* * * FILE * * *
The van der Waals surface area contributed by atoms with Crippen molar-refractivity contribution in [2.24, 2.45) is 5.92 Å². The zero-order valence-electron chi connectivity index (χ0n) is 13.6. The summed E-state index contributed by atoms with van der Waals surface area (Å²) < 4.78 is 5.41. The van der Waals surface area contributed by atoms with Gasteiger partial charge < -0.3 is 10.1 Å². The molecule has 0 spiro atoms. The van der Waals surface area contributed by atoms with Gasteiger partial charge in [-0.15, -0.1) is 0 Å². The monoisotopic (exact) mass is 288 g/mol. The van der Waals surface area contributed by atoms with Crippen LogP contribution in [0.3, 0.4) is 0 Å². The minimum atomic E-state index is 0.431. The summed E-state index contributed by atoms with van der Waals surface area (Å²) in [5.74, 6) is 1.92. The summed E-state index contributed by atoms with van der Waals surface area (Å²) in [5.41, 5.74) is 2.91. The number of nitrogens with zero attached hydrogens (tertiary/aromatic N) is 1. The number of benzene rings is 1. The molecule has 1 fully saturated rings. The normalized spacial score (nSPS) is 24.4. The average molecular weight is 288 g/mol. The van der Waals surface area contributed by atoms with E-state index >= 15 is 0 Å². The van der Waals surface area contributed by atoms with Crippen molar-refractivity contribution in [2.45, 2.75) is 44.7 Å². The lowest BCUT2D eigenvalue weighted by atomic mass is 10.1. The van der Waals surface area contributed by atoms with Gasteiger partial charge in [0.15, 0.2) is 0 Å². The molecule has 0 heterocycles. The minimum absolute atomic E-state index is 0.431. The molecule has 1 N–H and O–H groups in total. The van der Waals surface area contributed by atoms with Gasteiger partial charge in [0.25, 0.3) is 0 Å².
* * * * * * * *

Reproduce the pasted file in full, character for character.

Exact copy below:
The van der Waals surface area contributed by atoms with Crippen molar-refractivity contribution in [2.24, 2.45) is 5.92 Å². The zero-order valence-electron chi connectivity index (χ0n) is 13.6. The summed E-state index contributed by atoms with van der Waals surface area (Å²) < 4.78 is 5.41. The van der Waals surface area contributed by atoms with Gasteiger partial charge < -0.3 is 10.1 Å². The molecule has 0 spiro atoms. The van der Waals surface area contributed by atoms with Gasteiger partial charge in [-0.15, -0.1) is 0 Å². The monoisotopic (exact) mass is 288 g/mol. The van der Waals surface area contributed by atoms with Crippen LogP contribution in [0.3, 0.4) is 0 Å². The minimum atomic E-state index is 0.431. The summed E-state index contributed by atoms with van der Waals surface area (Å²) in [5.74, 6) is 1.92. The summed E-state index contributed by atoms with van der Waals surface area (Å²) in [5.41, 5.74) is 2.91. The number of nitrogens with zero attached hydrogens (tertiary/aromatic N) is 1. The number of benzene rings is 1. The molecule has 1 fully saturated rings. The normalized spacial score (nSPS) is 24.4. The average molecular weight is 288 g/mol. The van der Waals surface area contributed by atoms with E-state index >= 15 is 0 Å². The van der Waals surface area contributed by atoms with Crippen molar-refractivity contribution in [2.45, 2.75) is 44.7 Å². The lowest BCUT2D eigenvalue weighted by atomic mass is 10.1. The van der Waals surface area contributed by atoms with Gasteiger partial charge in [0.15, 0.2) is 0 Å². The molecule has 0 heterocycles. The minimum absolute atomic E-state index is 0.431. The molecule has 1 N–H and O–H groups in total. The van der Waals surface area contributed by atoms with Gasteiger partial charge in [0.25, 0.3) is 0 Å².